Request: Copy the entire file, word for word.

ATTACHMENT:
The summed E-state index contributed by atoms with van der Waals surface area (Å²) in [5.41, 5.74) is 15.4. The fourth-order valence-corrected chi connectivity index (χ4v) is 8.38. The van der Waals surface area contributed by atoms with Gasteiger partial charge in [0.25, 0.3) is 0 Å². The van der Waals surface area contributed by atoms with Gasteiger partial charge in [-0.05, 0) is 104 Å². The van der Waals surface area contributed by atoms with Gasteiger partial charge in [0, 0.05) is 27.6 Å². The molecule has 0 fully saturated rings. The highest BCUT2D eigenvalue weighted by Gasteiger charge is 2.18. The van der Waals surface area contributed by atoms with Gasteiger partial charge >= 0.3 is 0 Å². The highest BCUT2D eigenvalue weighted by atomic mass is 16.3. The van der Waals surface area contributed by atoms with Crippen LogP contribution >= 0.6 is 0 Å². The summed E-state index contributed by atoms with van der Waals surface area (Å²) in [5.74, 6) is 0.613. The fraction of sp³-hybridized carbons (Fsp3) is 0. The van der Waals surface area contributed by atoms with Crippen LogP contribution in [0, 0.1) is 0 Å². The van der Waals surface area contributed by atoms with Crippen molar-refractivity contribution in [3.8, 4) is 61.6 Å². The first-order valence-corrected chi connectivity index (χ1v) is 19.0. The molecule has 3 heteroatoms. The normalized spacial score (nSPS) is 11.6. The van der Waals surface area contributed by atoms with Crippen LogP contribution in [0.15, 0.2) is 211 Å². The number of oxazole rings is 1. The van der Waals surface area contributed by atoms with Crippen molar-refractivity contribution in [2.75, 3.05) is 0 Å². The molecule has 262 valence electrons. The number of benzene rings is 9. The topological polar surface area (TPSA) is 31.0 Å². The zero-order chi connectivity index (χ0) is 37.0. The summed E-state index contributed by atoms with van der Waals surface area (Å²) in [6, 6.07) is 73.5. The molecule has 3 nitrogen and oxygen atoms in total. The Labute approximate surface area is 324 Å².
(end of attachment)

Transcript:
The summed E-state index contributed by atoms with van der Waals surface area (Å²) in [5.41, 5.74) is 15.4. The fourth-order valence-corrected chi connectivity index (χ4v) is 8.38. The van der Waals surface area contributed by atoms with Gasteiger partial charge in [0.25, 0.3) is 0 Å². The van der Waals surface area contributed by atoms with Gasteiger partial charge in [-0.05, 0) is 104 Å². The van der Waals surface area contributed by atoms with Gasteiger partial charge in [0, 0.05) is 27.6 Å². The molecule has 0 fully saturated rings. The highest BCUT2D eigenvalue weighted by Gasteiger charge is 2.18. The van der Waals surface area contributed by atoms with Gasteiger partial charge >= 0.3 is 0 Å². The highest BCUT2D eigenvalue weighted by atomic mass is 16.3. The van der Waals surface area contributed by atoms with Crippen LogP contribution >= 0.6 is 0 Å². The summed E-state index contributed by atoms with van der Waals surface area (Å²) in [5.74, 6) is 0.613. The fraction of sp³-hybridized carbons (Fsp3) is 0. The van der Waals surface area contributed by atoms with Crippen LogP contribution in [0, 0.1) is 0 Å². The van der Waals surface area contributed by atoms with Crippen molar-refractivity contribution in [3.8, 4) is 61.6 Å². The first-order valence-corrected chi connectivity index (χ1v) is 19.0. The molecule has 3 heteroatoms. The normalized spacial score (nSPS) is 11.6. The van der Waals surface area contributed by atoms with Crippen LogP contribution in [0.15, 0.2) is 211 Å². The number of oxazole rings is 1. The van der Waals surface area contributed by atoms with Crippen molar-refractivity contribution in [2.75, 3.05) is 0 Å². The molecule has 262 valence electrons. The number of benzene rings is 9. The topological polar surface area (TPSA) is 31.0 Å². The zero-order chi connectivity index (χ0) is 37.0. The summed E-state index contributed by atoms with van der Waals surface area (Å²) in [6, 6.07) is 73.5. The molecule has 3 nitrogen and oxygen atoms in total. The Labute approximate surface area is 324 Å².